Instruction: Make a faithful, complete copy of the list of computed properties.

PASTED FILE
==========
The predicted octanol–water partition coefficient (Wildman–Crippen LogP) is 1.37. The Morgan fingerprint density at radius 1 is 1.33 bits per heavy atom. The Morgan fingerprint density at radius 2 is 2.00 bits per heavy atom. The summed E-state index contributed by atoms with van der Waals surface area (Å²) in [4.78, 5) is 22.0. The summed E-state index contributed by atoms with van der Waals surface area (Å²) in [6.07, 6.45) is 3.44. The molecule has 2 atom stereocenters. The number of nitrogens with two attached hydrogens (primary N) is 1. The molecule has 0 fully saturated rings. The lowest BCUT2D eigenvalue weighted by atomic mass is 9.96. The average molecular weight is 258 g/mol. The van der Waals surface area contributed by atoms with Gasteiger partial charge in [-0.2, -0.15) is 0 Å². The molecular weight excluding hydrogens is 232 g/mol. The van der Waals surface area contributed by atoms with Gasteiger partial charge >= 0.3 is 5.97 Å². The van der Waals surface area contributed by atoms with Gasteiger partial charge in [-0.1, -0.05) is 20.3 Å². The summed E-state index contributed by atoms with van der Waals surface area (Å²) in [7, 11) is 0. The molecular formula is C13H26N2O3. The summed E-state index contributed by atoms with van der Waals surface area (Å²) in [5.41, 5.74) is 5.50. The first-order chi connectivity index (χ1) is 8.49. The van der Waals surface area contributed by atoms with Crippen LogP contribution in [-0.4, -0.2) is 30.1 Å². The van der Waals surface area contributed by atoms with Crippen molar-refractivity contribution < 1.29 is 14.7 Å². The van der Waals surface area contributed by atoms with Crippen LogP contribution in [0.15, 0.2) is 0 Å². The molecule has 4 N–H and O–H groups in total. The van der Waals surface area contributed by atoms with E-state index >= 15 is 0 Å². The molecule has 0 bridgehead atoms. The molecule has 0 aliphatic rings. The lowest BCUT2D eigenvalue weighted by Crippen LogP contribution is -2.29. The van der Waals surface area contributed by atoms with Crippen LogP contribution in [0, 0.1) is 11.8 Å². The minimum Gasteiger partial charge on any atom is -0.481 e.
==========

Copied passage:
The predicted octanol–water partition coefficient (Wildman–Crippen LogP) is 1.37. The Morgan fingerprint density at radius 1 is 1.33 bits per heavy atom. The Morgan fingerprint density at radius 2 is 2.00 bits per heavy atom. The summed E-state index contributed by atoms with van der Waals surface area (Å²) in [4.78, 5) is 22.0. The summed E-state index contributed by atoms with van der Waals surface area (Å²) in [6.07, 6.45) is 3.44. The molecule has 2 atom stereocenters. The number of nitrogens with two attached hydrogens (primary N) is 1. The molecule has 0 fully saturated rings. The lowest BCUT2D eigenvalue weighted by atomic mass is 9.96. The average molecular weight is 258 g/mol. The van der Waals surface area contributed by atoms with Gasteiger partial charge in [-0.2, -0.15) is 0 Å². The molecular weight excluding hydrogens is 232 g/mol. The van der Waals surface area contributed by atoms with Gasteiger partial charge >= 0.3 is 5.97 Å². The van der Waals surface area contributed by atoms with Gasteiger partial charge in [-0.1, -0.05) is 20.3 Å². The summed E-state index contributed by atoms with van der Waals surface area (Å²) in [7, 11) is 0. The molecular formula is C13H26N2O3. The summed E-state index contributed by atoms with van der Waals surface area (Å²) in [5.41, 5.74) is 5.50. The first-order chi connectivity index (χ1) is 8.49. The van der Waals surface area contributed by atoms with Crippen LogP contribution in [-0.4, -0.2) is 30.1 Å². The van der Waals surface area contributed by atoms with Crippen molar-refractivity contribution < 1.29 is 14.7 Å². The van der Waals surface area contributed by atoms with Crippen LogP contribution in [0.15, 0.2) is 0 Å². The molecule has 4 N–H and O–H groups in total. The van der Waals surface area contributed by atoms with E-state index >= 15 is 0 Å². The molecule has 0 bridgehead atoms. The molecule has 0 aliphatic rings. The lowest BCUT2D eigenvalue weighted by Crippen LogP contribution is -2.29. The van der Waals surface area contributed by atoms with Crippen LogP contribution in [0, 0.1) is 11.8 Å². The minimum Gasteiger partial charge on any atom is -0.481 e.